Late last week, a clip of two black men being arrested inside a Philadelphia Starbucks went viral. Rashon Nelson and Donte Robinson were seemingly arrested for sitting at a Starbucks waiting for a meeting; one had asked to use the restroom, but had been denied access after the manager informed him it was for paying customers only. Not long after, both men were arrested for trespassing, even though the manager hadn’t asked them to leave.
Predictably, protests have erupted outside that Starbucks location, and the incident has been treated as yet another example of the dangerous racial bias that black people have to deal with in the most innocuous of situations. Thursday, Nelson and Robinson spoke out for the first time and provided more details about their arrest during an interview on Good Morning America.
@Starbucks The police were called because these men hadn’t ordered anything. They were waiting for a friend to show up, who did as they were taken out in handcuffs for doing nothing. All the other white ppl are wondering why it’s never happened to us when we do the same thing. pic.twitter.com/0U4Pzs55Ci— Melissa DePino (@missydepino) April 12, 2018
The men arrived at the Starbucks at 4:35, about 10 minutes early for their business meeting. Robinson immediately asked to use the bathroom, but was told that it was for paying customers only. He then went back to the table and chatted with Nelson. 911 records show the police were called at 4:37.
"I was thinking, they can't be here for us," Robinson said of the police. "It didn't really hit me what was going on, that it was real, till I was being double-locked with my hands behind my back."
Once police arrived, Nelson and Robinson were immediately told to leave the Starbucks. The officers did not ask Nelson or Robinson what the situation was or if they’d had an issue with the manager. They were neither told what they were being arrested for nor read their rights before being handcuffed and put in the back of a squad car.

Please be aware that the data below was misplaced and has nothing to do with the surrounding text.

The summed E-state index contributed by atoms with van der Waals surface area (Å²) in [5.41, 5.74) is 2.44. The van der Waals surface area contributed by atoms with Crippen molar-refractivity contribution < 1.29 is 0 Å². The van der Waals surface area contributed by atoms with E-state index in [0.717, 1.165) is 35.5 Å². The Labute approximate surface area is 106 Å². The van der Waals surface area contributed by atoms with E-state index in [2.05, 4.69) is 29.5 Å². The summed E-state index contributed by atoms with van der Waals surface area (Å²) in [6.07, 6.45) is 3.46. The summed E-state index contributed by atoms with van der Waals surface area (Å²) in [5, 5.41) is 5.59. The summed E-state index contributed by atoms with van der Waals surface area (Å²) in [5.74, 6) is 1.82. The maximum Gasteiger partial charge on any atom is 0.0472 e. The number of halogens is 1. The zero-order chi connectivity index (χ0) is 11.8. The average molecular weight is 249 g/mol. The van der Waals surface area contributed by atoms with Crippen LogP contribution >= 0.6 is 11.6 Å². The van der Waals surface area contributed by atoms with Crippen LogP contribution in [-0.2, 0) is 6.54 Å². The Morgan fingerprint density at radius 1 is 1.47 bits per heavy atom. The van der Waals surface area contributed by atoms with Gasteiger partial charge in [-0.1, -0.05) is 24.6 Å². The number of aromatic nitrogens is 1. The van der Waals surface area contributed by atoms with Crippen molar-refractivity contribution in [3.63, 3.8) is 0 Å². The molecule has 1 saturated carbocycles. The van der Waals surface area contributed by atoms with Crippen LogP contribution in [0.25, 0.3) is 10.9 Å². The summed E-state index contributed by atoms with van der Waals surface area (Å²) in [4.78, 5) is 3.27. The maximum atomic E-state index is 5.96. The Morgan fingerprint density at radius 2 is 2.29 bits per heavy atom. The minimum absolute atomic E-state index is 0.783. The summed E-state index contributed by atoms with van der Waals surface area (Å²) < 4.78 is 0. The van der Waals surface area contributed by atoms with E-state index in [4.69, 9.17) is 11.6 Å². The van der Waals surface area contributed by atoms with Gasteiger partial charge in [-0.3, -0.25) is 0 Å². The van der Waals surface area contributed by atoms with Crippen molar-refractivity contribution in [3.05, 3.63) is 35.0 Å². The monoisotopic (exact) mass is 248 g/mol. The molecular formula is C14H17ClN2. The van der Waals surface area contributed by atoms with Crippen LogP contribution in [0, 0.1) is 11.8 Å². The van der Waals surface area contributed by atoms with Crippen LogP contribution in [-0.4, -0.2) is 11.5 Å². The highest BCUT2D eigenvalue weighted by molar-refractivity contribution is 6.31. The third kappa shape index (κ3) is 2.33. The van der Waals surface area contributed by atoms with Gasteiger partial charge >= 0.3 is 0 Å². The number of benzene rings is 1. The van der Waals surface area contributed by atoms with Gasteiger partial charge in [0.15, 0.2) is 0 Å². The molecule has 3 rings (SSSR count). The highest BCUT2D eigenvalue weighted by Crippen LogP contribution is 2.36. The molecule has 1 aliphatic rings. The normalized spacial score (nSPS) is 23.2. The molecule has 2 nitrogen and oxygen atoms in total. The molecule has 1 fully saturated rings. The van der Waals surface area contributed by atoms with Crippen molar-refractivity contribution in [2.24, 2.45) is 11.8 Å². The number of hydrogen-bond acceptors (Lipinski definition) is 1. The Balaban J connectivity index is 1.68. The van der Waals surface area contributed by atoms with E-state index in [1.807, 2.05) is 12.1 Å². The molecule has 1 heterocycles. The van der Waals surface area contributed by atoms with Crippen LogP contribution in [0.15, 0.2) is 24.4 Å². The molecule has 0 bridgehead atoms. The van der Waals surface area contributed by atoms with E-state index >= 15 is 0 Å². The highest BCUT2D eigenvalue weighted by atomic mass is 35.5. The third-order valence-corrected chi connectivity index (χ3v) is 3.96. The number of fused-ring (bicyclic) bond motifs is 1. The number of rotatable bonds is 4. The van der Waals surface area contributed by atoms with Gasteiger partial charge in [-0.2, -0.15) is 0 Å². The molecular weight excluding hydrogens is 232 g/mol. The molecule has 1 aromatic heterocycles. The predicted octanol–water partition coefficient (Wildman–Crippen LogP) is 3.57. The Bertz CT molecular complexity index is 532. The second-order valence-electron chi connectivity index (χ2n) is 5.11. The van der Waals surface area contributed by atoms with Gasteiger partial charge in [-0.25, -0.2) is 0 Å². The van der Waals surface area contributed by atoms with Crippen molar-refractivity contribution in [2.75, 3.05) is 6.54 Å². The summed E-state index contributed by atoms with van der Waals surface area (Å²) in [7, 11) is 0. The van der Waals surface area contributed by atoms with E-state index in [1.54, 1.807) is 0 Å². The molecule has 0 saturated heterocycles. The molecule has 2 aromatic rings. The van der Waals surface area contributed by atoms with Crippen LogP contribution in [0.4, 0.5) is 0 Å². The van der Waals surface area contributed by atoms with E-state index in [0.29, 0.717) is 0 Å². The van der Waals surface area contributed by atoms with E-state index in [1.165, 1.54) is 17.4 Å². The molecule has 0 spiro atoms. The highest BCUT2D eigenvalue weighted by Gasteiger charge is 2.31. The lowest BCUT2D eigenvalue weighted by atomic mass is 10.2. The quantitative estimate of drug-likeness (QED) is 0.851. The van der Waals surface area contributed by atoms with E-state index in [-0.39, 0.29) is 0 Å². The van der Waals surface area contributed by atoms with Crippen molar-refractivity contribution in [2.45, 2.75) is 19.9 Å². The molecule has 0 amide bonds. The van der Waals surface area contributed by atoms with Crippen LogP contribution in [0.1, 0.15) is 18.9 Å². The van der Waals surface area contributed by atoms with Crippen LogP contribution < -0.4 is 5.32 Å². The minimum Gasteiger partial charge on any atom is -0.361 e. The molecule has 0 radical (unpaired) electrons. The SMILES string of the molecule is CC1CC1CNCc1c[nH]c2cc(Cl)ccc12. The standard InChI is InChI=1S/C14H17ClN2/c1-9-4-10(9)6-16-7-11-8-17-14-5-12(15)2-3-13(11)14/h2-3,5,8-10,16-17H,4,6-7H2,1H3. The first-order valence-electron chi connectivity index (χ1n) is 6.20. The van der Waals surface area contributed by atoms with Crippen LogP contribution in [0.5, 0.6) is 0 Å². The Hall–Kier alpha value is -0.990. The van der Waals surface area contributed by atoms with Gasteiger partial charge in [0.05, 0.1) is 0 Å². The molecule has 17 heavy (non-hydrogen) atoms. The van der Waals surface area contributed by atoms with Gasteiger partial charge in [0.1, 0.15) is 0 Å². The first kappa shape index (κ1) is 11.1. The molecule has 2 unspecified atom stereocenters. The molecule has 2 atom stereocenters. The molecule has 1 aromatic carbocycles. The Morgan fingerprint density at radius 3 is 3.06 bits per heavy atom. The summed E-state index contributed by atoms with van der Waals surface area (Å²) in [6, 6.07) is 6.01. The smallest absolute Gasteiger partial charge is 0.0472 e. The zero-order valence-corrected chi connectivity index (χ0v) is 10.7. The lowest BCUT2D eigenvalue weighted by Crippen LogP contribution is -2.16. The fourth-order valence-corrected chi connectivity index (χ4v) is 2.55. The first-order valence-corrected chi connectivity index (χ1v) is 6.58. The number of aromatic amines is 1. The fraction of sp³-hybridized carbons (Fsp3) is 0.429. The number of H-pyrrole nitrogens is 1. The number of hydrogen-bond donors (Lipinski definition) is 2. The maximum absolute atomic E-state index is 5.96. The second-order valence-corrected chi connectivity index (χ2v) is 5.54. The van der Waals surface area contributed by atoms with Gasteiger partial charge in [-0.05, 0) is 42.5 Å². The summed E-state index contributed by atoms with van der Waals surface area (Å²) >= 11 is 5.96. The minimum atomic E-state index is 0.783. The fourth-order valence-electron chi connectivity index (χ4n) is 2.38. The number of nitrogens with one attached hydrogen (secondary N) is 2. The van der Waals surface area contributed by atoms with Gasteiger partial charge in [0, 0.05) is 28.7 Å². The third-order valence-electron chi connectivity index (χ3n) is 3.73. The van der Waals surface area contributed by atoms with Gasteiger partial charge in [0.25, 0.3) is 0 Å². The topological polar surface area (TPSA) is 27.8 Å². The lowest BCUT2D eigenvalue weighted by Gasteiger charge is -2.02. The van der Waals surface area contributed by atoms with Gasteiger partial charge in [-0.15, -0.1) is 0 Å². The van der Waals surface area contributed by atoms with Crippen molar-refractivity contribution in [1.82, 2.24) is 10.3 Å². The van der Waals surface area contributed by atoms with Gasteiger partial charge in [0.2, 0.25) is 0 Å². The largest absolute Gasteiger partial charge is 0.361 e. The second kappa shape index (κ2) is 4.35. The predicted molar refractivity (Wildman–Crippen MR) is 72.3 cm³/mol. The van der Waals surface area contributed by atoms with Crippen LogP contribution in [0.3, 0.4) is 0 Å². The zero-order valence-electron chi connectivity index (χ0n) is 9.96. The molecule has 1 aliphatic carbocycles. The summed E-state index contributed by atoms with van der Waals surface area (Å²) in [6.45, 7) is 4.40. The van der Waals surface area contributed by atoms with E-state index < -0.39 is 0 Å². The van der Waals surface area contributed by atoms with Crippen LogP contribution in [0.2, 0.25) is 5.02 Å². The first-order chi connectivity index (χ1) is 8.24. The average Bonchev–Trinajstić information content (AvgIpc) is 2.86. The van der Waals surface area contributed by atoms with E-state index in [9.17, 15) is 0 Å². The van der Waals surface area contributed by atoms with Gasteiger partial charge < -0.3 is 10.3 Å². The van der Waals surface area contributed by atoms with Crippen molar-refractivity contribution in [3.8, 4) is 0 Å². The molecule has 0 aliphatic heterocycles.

Nelson and Robinson had been working up to their business meeting, about real estate, for months. "We're days away from changing our whole entire situation, our lives, and you about to sit here telling me I can't do that? You're not doing that." Robinson also noted, "I understand that rules are rules, but what's right is right and what's wrong is wrong. That’s in any situation, whether there’s race involved or anything.”
Nelson and Robinson's lawyer pointed out that Starbucks publicly opens itself up as a meeting place.
Starbucks CEO Kevin Johnson met with Nelson and Robinson on Monday to apologize. The men have chosen to not file a civil suit against the company and instead want to be part of the solution. Both sides have entered mediation with a retired federal judge.
"I want to make sure that this situation doesn't happen again," Robinson said. "What I want is for a young man, young men, to not be traumatized by this and instead motivated, inspired."
Johnson and Starbucks founder Howard Schultz met with Philadelphia church and community leaders on Wednesday, according to CNN Money. Rev. Gregory Holston, executive director of POWER, a group that helped organize this meeting, said he was "cautiously optimistic" about Starbucks' response. The company has plans to close all 8,000 of its company-owned U.S. stores for one afternoon in May to provide racial bias training for 175,000 of its employees.
"We are challenging them to take the lead in supporting racial justice organizations and speaking to other companies to join the cause," Holston said. During the meeting, the leaders asked more of Starbucks than just bias training. They reportedly discussed raising wages, hiring workers who have been incarcerated, and the company's role in gentrifying neighborhoods.
“We are grateful to have these opportunities to talk with and listen to civic and community leaders this week in Philadelphia,” Starbucks told CNN through a representative.